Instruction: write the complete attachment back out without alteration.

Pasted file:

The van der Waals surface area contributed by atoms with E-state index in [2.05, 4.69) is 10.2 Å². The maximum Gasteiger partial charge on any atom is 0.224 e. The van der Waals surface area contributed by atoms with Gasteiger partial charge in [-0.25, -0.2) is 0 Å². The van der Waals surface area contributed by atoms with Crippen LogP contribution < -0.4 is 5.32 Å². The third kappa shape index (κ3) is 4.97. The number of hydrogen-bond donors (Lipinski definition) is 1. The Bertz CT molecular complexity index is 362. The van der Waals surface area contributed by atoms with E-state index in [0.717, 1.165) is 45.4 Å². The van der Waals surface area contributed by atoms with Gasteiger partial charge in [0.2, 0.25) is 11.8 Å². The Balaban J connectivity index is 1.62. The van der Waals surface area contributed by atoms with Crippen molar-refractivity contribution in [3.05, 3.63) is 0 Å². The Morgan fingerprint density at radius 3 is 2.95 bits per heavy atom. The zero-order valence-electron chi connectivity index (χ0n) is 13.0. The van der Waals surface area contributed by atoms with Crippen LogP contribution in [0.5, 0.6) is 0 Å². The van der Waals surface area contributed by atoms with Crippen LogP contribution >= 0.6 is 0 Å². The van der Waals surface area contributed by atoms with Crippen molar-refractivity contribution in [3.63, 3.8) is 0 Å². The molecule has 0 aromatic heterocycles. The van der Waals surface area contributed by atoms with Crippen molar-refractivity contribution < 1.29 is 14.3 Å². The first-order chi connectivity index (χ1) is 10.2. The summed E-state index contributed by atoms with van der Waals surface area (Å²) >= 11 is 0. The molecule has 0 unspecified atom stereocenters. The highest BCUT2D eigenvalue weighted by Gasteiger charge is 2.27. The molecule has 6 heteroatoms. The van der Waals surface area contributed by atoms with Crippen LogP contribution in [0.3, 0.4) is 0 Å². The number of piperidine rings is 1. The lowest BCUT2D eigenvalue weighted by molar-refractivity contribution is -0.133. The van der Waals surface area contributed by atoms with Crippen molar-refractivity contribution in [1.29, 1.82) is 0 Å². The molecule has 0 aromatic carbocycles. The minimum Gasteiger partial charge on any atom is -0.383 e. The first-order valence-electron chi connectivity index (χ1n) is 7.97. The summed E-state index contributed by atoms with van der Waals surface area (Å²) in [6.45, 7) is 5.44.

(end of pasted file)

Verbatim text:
The van der Waals surface area contributed by atoms with E-state index in [2.05, 4.69) is 10.2 Å². The maximum Gasteiger partial charge on any atom is 0.224 e. The van der Waals surface area contributed by atoms with Gasteiger partial charge in [-0.25, -0.2) is 0 Å². The van der Waals surface area contributed by atoms with Crippen LogP contribution < -0.4 is 5.32 Å². The third kappa shape index (κ3) is 4.97. The number of hydrogen-bond donors (Lipinski definition) is 1. The Bertz CT molecular complexity index is 362. The van der Waals surface area contributed by atoms with E-state index in [0.717, 1.165) is 45.4 Å². The van der Waals surface area contributed by atoms with Gasteiger partial charge in [0.2, 0.25) is 11.8 Å². The Balaban J connectivity index is 1.62. The van der Waals surface area contributed by atoms with Crippen molar-refractivity contribution in [3.05, 3.63) is 0 Å². The Morgan fingerprint density at radius 3 is 2.95 bits per heavy atom. The zero-order valence-electron chi connectivity index (χ0n) is 13.0. The van der Waals surface area contributed by atoms with Crippen LogP contribution in [0.5, 0.6) is 0 Å². The van der Waals surface area contributed by atoms with Crippen LogP contribution >= 0.6 is 0 Å². The van der Waals surface area contributed by atoms with Crippen molar-refractivity contribution in [3.63, 3.8) is 0 Å². The molecule has 0 aromatic heterocycles. The van der Waals surface area contributed by atoms with Crippen molar-refractivity contribution < 1.29 is 14.3 Å². The first-order chi connectivity index (χ1) is 10.2. The summed E-state index contributed by atoms with van der Waals surface area (Å²) >= 11 is 0. The molecule has 0 unspecified atom stereocenters. The highest BCUT2D eigenvalue weighted by Gasteiger charge is 2.27. The molecule has 6 heteroatoms. The van der Waals surface area contributed by atoms with Crippen LogP contribution in [0.3, 0.4) is 0 Å². The number of piperidine rings is 1. The lowest BCUT2D eigenvalue weighted by molar-refractivity contribution is -0.133. The van der Waals surface area contributed by atoms with Crippen molar-refractivity contribution in [1.29, 1.82) is 0 Å². The molecule has 0 aromatic carbocycles. The minimum Gasteiger partial charge on any atom is -0.383 e. The first-order valence-electron chi connectivity index (χ1n) is 7.97. The summed E-state index contributed by atoms with van der Waals surface area (Å²) in [6.45, 7) is 5.44.